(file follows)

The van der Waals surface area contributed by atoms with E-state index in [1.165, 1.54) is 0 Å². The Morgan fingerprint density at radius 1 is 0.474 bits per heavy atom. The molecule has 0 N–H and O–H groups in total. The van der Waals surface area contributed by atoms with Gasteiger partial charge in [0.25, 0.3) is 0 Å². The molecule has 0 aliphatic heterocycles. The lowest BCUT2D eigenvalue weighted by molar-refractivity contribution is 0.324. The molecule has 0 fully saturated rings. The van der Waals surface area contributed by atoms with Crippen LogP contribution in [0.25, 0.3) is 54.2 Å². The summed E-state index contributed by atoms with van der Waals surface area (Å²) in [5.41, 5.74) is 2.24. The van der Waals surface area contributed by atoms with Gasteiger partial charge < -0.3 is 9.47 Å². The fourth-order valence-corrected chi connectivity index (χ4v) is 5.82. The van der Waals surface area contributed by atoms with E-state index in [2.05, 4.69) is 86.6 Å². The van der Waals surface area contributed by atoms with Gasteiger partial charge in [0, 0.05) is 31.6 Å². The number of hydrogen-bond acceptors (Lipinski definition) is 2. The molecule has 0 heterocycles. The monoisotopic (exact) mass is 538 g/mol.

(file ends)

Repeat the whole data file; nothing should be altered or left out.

The van der Waals surface area contributed by atoms with E-state index in [1.165, 1.54) is 0 Å². The Morgan fingerprint density at radius 1 is 0.474 bits per heavy atom. The molecule has 0 N–H and O–H groups in total. The van der Waals surface area contributed by atoms with Gasteiger partial charge in [0.25, 0.3) is 0 Å². The molecule has 0 aliphatic heterocycles. The lowest BCUT2D eigenvalue weighted by molar-refractivity contribution is 0.324. The molecule has 0 fully saturated rings. The van der Waals surface area contributed by atoms with Crippen LogP contribution in [0.25, 0.3) is 54.2 Å². The summed E-state index contributed by atoms with van der Waals surface area (Å²) in [5.41, 5.74) is 2.24. The van der Waals surface area contributed by atoms with Gasteiger partial charge < -0.3 is 9.47 Å². The fourth-order valence-corrected chi connectivity index (χ4v) is 5.82. The van der Waals surface area contributed by atoms with E-state index in [2.05, 4.69) is 86.6 Å². The van der Waals surface area contributed by atoms with Gasteiger partial charge in [0, 0.05) is 31.6 Å². The number of hydrogen-bond acceptors (Lipinski definition) is 2. The molecule has 0 heterocycles. The monoisotopic (exact) mass is 538 g/mol.